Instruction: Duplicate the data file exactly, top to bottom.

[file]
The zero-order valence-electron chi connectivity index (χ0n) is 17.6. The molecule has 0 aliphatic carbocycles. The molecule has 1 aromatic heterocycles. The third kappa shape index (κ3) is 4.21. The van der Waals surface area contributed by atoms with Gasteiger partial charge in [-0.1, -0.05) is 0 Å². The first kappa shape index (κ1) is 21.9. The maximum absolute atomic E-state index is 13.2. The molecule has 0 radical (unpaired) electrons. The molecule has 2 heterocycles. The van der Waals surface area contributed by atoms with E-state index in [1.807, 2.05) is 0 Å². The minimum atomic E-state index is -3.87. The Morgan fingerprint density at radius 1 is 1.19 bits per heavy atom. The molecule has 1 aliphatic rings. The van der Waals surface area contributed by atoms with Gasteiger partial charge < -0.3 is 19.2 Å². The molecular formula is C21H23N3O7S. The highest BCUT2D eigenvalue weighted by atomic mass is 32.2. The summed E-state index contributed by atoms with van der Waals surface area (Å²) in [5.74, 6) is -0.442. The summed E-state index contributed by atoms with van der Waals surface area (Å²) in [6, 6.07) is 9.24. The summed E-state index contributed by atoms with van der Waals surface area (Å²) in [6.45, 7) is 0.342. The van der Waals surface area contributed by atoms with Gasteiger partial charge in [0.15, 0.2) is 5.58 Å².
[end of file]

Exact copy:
The zero-order valence-electron chi connectivity index (χ0n) is 17.6. The molecule has 0 aliphatic carbocycles. The molecule has 1 aromatic heterocycles. The third kappa shape index (κ3) is 4.21. The van der Waals surface area contributed by atoms with Gasteiger partial charge in [-0.1, -0.05) is 0 Å². The first kappa shape index (κ1) is 21.9. The maximum absolute atomic E-state index is 13.2. The molecule has 0 radical (unpaired) electrons. The molecule has 2 heterocycles. The van der Waals surface area contributed by atoms with E-state index in [1.807, 2.05) is 0 Å². The minimum atomic E-state index is -3.87. The Morgan fingerprint density at radius 1 is 1.19 bits per heavy atom. The molecule has 1 aliphatic rings. The van der Waals surface area contributed by atoms with Gasteiger partial charge < -0.3 is 19.2 Å². The molecular formula is C21H23N3O7S. The highest BCUT2D eigenvalue weighted by atomic mass is 32.2. The summed E-state index contributed by atoms with van der Waals surface area (Å²) in [5.74, 6) is -0.442. The summed E-state index contributed by atoms with van der Waals surface area (Å²) in [6, 6.07) is 9.24. The summed E-state index contributed by atoms with van der Waals surface area (Å²) in [6.45, 7) is 0.342. The van der Waals surface area contributed by atoms with Gasteiger partial charge in [0.15, 0.2) is 5.58 Å².